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Tesco gets sums wrong

Tesco fined for misleading wine prices

Supermarket giant Tesco has been fined thousands of pounds for misleading shoppers about the cost of its wine.

The chain was convicted of two counts of giving misleading price indications, and asked for a further 15 offences to be taken into consideration.

Liskeard Magistrates’ Court, in Cornwall, heard how a trading standards officer found signs at stores in Truro and St Austell which falsely claimed it was cheaper to buy a case of wine than six individual bottles.

The promotional signs stated: ‘Case deal. Always cheaper than six single bottles’ and: ‘Six for less’. However, for four wine brands, it was more expensive to buy a case. These lines have since been withdrawn from sale.

Magistrates fined Tesco GBP 2,300 for each count and ordered the company to pay almost GBP 4,000 in costs.

Tesco should be capable of getting prices right

Cornwall’s trading standards department brought the prosecution. Its head, Dave Phillips, said: ‘A company like Tesco, with its sophisticated IT and checking systems, should be capable of getting its prices right.

‘The magistrates have given their judgment and this particular matter is now closed. However, we will be working with colleagues in Hertfordshire, who interface with Tesco’s head office on behalf of all trading standards authorities, to ensure that a similar lack of control doesn’t happen again.’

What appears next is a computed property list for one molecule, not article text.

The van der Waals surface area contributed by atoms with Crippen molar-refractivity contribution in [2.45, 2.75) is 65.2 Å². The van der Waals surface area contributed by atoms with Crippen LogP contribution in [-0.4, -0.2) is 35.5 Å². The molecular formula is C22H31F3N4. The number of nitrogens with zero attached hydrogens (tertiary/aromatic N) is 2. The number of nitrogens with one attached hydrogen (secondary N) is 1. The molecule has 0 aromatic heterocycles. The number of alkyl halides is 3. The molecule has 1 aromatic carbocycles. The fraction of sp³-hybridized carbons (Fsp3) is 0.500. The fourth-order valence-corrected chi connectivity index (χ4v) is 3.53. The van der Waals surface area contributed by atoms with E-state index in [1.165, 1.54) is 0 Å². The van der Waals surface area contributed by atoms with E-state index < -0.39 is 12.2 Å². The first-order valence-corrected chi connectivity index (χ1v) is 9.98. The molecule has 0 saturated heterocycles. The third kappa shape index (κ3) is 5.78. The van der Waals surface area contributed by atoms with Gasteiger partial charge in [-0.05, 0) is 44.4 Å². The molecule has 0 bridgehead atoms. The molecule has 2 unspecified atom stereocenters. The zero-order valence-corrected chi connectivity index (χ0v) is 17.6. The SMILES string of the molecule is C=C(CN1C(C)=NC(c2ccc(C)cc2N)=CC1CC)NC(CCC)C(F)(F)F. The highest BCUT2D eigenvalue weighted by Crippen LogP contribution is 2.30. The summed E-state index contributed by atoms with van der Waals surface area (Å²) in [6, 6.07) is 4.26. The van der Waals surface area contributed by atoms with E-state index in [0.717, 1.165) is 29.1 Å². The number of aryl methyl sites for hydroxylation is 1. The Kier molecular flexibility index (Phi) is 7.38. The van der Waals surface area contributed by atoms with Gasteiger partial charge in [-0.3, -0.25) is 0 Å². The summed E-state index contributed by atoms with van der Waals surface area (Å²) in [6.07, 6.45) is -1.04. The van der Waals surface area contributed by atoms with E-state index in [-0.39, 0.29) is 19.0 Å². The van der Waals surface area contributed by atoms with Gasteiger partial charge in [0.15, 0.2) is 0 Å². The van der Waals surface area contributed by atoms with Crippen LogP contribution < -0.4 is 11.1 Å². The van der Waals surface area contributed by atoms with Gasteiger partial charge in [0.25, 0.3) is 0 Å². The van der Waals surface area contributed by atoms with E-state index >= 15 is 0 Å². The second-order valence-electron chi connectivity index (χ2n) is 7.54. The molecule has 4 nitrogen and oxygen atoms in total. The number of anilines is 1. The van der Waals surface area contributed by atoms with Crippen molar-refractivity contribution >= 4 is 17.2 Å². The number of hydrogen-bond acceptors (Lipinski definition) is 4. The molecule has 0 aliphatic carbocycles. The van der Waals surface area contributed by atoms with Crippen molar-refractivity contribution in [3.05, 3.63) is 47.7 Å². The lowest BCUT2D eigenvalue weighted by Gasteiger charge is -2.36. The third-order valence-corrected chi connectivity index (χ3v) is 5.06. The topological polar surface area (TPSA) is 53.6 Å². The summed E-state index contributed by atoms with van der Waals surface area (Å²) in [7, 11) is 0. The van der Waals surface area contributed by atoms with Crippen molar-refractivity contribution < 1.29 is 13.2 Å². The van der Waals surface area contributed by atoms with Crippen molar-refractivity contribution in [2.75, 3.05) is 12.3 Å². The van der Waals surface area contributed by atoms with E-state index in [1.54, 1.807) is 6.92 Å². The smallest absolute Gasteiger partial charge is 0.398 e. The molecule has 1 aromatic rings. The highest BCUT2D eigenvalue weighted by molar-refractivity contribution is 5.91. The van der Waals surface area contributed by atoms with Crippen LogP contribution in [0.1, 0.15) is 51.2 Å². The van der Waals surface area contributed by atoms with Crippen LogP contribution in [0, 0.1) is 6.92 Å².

A Tesco spokesman said: ‘We reduce prices on thousands of products each week to ensure the best value for our customers. Unfortunately, on this occasion we didn’t adjust the case price to reflect the new lower single bottle price.

‘We have reviewed our process and re-briefed staff to make sure this doesn’t happen again.’

Earlier this year, we caught Tesco advertising bottles of Wynns Michael Shiraz on its website for GBP 9.75 each, but trying to charge customers double after they’d already ordered it at that price and received an order confirmation.

The company’s small print says that if it has ‘underpriced’ an item by mistake, it can change the price as long as it informs customers before delivery. Although our lawyers concluded Tesco’s terms were legal, we told it that its order ‘confirmation’ was misleading if it wasn’t really a confirmation of the price.

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